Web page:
About 30 people gathered at Hyack Square on Saturday in a show of solidarity with Wet’suwet’en hereditary leaders.
New West resident Christa MacArthur invited community members to join her in a peaceful demonstration of support of Wet’suwet’en hereditary leaders who oppose construction of a natural gas pipeline through their traditional territory in northern British Columbia.
“We had set up some simple creative activities and people shared their thoughts about supporting Indigenous people,” she said in an email to the Record. “Children also spontaneously spoke and sang, which got emotional for me.”
MacArthur told those gathered in Hyack Square that her heart was bursting with gratitude for the kindness and support of this community.
“What does a white woman like me, who has never been to Wet’suwet’en territory, know about the situation? Not much. What right do I have to speak to the dispute over the LNG pipeline through Wet’suwet’en territory? None. And so I won’t. I won’t speak to the pipeline or the Wet’suwet’en Nation,” she said. “I want to speak to how our community can support Indigenous people. We can listen to Indigenous voices. Listen to their visions for the future of this land and its peoples. Their voices have been powerful and clear. We need to listen to them, hold each other accountable, and demand better from our own leaders.”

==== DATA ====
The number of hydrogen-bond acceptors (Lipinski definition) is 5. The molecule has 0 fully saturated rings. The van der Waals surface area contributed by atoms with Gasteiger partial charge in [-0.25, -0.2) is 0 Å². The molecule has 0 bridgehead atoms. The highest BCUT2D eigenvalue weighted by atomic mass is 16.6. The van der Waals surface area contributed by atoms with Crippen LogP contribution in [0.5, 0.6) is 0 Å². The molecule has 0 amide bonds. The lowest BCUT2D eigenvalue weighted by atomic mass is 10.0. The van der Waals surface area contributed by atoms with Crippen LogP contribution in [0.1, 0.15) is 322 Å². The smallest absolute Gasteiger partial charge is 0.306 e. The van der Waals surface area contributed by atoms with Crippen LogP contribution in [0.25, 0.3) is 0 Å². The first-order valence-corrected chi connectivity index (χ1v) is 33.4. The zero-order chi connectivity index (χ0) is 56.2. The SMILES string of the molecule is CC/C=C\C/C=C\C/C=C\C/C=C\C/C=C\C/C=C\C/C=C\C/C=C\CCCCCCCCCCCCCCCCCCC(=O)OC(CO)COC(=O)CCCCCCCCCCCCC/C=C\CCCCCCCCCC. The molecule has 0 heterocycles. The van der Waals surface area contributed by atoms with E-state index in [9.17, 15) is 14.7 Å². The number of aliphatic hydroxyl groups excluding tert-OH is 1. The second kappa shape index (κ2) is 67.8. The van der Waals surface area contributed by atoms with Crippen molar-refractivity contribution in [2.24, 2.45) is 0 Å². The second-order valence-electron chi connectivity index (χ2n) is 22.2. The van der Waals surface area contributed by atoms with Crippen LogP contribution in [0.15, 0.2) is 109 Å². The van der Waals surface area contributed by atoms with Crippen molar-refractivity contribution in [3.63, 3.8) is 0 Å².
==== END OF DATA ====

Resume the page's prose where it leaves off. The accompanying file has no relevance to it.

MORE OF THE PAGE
The New West gathering occurred on the same day Wet’suwet’en hereditary leaders met with federal and provincial officials to see if they could reach an agreement on the Coastal GasLink pipeline project. After three days of discussions, Wet’suwet’en chiefs and federal officials reached a tentative arrangement on Sunday over land title rights of the hereditary leaders over their traditional territory but they could not agree on how to move forward with the controversial pipeline being built on their land.
While some of the Wet’suwet’en hereditary chiefs oppose construction of the Coastal GasLink natural gas pipeline through their traditional territory, 20 First Nations have signed agreements in support of the pipeline, including Wet’suwet’en elected band councils. Blockades and rallies in support of the Wet’suwet’en hereditary leaders have taken place across Canada in recent weeks.
“Indigenous people across this land have experienced increased hatred and racism, in words and in actions, as tensions have risen. This is their home. This is their home,” MacArthur told a crowd of about 30 people at Hyack Square. “We need to not be silent bystanders. We need to be brave and speak out against hatred.”
Frustrated by her own feelings of complicity in this crisis, MacArthur said she compulsively made a sign and sat outside the New Westminster Law Court in Begbie Square on Feb. 23. When friends told her they wanted to join her and help organize another event, she said she was buoyed by their support.
“Look at the crowd gathered here today. This has grown beyond my expectations in one short week,” she told those gathered in Hyack Square of Feb. 29. “This feels like hope. Thank you all for sharing your hope.”